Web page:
5. Conclusions

We have developed an accurate, efficient low-cost mutation detection methodology (Mismatch EndoNuclease Array, or MENA) that pairs DNA mismatch endonuclease enzymology with tiling microarray hybridization to detect novel or known genomic variation at the level of point mutations or indels, provided the genome or genomic region of interest has been sequenced. Importantly, MENA is an independent genomics methodology that can be used to confirm variants identified by next generation sequencing methodologies, especially in cases where sequencing coverage is low. Since correlating genomic variation with disease is a primary focus of the biomedical research community, new platforms that can aid in correctly characterizing such variation will be in demand.

Supplementary Materials

The following are available online at www.mdpi.com/2076-3905/5/2/7/s1.

Acknowledgments

The authors would like to thank Aline Petrin and Jeffrey C. Murray for providing the genotyping information for the Centre d’Etude du Polymorphisme Humain (CEPH) sample used in this study, as well as helpful discussions. This project was supported by the following University of Iowa internal grants to Josep M. Comeron and J. Robert Manak: Carver Collaborative Pilot Grant, Institute for Clinical and Translational Science (ICTS) Translational Grant, Grow Iowa Values Fund Seed Grant. The project was also supported by an National Institutes of Health grant to Daniel F. Eberl (R01 DC04848).

Author Contributions

Josep M. Comeron and J. Robert Manak conceived and designed the experiments; Jordan Reed, Matthew Christie, Julia S. Jacobs, and Jason Dierdorff performed the experiments; Josep M. Comeron, Daniel F. Eberl, and J. Robert Manak analyzed the data; Daniel F. Eberl contributed reagents/materials/analysis tools; and Josep M. Comeron and J. Robert Manak wrote the paper.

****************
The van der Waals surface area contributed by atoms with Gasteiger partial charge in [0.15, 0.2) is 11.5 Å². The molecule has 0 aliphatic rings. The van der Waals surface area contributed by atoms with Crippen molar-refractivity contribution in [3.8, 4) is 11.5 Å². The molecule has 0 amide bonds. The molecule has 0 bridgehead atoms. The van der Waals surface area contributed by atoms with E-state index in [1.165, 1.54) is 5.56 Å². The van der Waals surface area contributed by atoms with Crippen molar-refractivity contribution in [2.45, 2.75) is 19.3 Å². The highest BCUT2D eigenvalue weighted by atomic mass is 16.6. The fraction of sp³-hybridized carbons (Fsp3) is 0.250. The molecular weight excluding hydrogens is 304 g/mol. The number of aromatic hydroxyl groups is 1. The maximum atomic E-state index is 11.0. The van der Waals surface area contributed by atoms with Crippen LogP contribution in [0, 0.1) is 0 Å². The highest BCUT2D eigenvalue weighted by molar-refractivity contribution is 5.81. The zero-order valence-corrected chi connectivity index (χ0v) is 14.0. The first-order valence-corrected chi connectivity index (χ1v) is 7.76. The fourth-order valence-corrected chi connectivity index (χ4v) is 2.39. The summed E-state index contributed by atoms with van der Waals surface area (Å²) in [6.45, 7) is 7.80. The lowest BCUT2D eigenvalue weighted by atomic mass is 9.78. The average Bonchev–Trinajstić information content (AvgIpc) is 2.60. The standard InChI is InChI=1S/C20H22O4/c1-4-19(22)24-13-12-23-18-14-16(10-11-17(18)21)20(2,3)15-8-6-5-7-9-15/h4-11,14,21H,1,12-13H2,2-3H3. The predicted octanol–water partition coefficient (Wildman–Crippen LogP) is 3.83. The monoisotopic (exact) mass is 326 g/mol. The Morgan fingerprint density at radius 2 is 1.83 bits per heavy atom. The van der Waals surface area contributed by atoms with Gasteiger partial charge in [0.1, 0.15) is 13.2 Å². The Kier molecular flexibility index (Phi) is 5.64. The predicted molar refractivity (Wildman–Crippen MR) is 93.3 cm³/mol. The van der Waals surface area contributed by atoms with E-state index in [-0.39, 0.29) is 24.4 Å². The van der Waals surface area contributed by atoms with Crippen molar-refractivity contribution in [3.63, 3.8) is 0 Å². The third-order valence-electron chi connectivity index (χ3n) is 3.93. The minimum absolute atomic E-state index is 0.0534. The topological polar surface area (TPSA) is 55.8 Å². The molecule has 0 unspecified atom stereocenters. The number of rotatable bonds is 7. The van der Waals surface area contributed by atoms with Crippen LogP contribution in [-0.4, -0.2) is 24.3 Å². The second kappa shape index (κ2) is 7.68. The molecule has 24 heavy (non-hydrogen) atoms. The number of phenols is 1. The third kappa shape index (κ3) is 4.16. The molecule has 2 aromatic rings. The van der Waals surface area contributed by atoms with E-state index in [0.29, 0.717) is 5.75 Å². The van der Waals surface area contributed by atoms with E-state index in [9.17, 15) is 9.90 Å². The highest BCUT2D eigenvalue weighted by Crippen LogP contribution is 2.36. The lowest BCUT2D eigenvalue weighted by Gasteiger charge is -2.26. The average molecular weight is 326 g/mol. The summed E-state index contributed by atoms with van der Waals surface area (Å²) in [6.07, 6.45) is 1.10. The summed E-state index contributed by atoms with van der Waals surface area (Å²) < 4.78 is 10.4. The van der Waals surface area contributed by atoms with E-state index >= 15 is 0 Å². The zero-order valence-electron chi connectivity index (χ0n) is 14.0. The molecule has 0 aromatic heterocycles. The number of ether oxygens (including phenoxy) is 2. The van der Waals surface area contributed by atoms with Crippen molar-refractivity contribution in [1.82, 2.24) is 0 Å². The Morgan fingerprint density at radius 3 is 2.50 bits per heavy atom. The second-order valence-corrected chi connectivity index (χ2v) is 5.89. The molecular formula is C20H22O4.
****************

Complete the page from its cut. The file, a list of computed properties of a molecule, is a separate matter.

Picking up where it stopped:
Conflicts of Interest

The authors declare no conflict of interest.

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Figure 1. General Mismatch EndoNuclease Array (MENA) strategy. Red stars indicate probes with mismatches to the hybridized DNA. Lightning bolts represent mismatches where the endonuclease cleaves the duplex DNA.
Figure 1. General Mismatch EndoNuclease Array (MENA) strategy. Red stars indicate probes with mismatches to the hybridized DNA. Lightning bolts represent mismatches where the endonuclease cleaves the duplex DNA.
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Figure 2. Relative signal change (RSC) between pre- and post-treatment arrays with Surveyor. Nucleotides (X-axis) indicate the nucleotides interrogated by the probes (not the nucleotides in the probe). In the sample analyzed, rs9451298 and rs9359876 have “T” and “C”, respectively (forward strand). See text for a detailed description of the RSC measure. Red arrows indicate identity of the SNP.
Figure 2. Relative signal change (RSC) between pre- and post-treatment arrays with Surveyor. Nucleotides (X-axis) indicate the nucleotides interrogated by the probes (not the nucleotides in the probe). In the sample analyzed, rs9451298 and rs9359876 have “T” and “C”, respectively (forward strand). See text for a detailed description of the RSC measure. Red arrows indicate identity of the SNP.
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Figure 3. Summary of genotyping accuracy. Genotyping accuracy of MENA under different experimental conditions. Results shown after combining all homozygous SNPs for each condition. See Table 1 for detailed experimental conditions.
Figure 3. Summary of genotyping accuracy. Genotyping accuracy of MENA under different experimental conditions. Results shown after combining all homozygous SNPs for each condition. See Table 1 for detailed experimental conditions.
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Figure 4. Genotyping accuracy with different number of probes. Percentage of genotyping accuracy based different number of probes interrogating a given SNP. Results shown after combining all homozygous SNPs under experimental conditions 405722 (see Table 1 and Figure 3). Because probes are 60 nucleotides long, analyses based on probes tiled every three nucleotides use the combined information of 20 probes, analyses based on probes tiled every six nucleotides use information of 10 probes, etc.